One of the reasons we like to look at paintings is that reality is filtered through someone's brain. Painters select the important elements out of the infinite detail that meets our eyes.
Here, Al Parker chooses to show us detail in the hands and face. He sinks everything else into a flat tone.
John Singer Sargent could have detailed every paving stone and roof tile in this Venice street scene. Instead he softened and simplified the background areas and put the focus on the faces.
This selectivity isn’t arbitrary. The detailed areas correspond with the parts of the picture that we want to look at anyway. As we’ve seen in previous posts, eye tracking studies have demonstrated the cognitive basis of selective attention. Viewers’ eyes consistently go to areas of a picture with the greatest psychological salience: things like faces, hands, and signs. We’re hard-wired for it.
What happens if you combine eye tracking data with computer graphics algorithms to automate the process of selective omission? Would the result look “expressive” or “artistic?”
(Click to enlarge) In his doctoral thesis for Rutgers University, Anthony Santella did just that. The photographs on the left include a set of overlapping circles showing where most people spent their time looking in each image. The larger the circle, the longer the concentration on those areas.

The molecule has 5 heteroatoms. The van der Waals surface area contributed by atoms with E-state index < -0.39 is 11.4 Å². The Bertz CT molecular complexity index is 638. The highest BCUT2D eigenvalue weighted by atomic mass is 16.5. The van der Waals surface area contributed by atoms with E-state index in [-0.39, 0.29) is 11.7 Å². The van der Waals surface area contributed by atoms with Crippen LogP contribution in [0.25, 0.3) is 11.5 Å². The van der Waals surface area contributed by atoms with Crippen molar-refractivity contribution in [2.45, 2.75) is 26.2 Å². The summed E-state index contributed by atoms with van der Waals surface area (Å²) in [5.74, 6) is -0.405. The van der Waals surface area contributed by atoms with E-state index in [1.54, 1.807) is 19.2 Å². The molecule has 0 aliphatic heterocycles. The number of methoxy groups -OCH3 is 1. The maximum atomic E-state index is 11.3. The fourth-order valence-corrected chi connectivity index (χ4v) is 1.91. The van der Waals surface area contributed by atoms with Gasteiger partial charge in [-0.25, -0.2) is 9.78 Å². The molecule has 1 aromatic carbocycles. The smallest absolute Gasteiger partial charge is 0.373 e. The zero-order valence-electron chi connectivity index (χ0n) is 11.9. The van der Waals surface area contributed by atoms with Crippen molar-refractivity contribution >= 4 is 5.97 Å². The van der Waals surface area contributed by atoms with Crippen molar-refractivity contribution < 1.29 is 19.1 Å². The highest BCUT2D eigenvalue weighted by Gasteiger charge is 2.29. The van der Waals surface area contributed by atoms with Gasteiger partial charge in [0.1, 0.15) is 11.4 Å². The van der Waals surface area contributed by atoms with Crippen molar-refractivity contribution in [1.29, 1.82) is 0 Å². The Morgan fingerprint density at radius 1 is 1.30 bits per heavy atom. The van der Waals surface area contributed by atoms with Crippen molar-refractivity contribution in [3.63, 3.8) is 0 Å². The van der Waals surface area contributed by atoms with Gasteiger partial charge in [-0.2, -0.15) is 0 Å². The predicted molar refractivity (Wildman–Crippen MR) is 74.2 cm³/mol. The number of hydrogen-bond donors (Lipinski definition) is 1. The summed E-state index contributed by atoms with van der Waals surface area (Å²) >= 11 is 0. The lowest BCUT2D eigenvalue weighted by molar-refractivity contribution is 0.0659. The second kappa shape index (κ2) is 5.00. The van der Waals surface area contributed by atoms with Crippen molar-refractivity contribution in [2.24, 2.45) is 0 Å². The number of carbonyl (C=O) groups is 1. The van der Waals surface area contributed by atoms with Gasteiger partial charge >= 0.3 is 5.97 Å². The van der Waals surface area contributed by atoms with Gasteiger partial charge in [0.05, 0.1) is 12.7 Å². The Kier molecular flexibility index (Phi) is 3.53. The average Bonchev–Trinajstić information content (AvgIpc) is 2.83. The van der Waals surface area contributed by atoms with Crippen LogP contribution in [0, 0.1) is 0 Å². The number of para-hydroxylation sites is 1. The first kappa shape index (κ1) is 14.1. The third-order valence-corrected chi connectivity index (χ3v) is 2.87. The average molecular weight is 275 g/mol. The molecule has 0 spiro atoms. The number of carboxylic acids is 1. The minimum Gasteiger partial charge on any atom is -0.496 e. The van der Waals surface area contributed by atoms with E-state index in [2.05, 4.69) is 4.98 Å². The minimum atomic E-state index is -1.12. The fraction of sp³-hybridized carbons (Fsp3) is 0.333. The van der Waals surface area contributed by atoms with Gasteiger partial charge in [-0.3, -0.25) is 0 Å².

Santella combined that data with a rendering algorithm which simplified other areas of the image. In the top image, note the flattening of the far figures and the arches above them. In the bottom image of the woman, note how the wrinkles in the drapes and the textures in the sweater are rendered with flat tones. But her eyes, nose and mouth are still detailed.
The rendering algorithms can be designed to interpret the source photo in terms of line and color. Or the shapes can modulated in size according to the interest factor. Note how the outlying areas of each rendering is simplified.
Whichever rendering style one desires, the output image has a sense of psychological relevance, more so than rendering algorithms based merely on abstract principles such as edge detection. As a result these computer-modified photographs have a sense of something approaching true human artistry.
The results of this interaction between eye-tracking data and computer rendering algorithms suggests a heretical thought: What we think of as a rare gift of expressive artistic judgment is really something fairly simple and logical, something you can teach a machine to do.
"THE ART OF SEEING: VISUAL PERCEPTION IN
DESIGN AND EVALUATION OF
by Anthony Santella
Final two sets of images are courtesy this online graduate thesis.
Previous related posts on GurneyJourney:
Al Parker at the Rockwell
The Eyes Have It
Eyetracking and Composition, part 1
Eyetracking and Composition, part 2
Eyetracking and Composition part 3
Introduction to eyetracking, link.
How perception of faces is coded differently, link.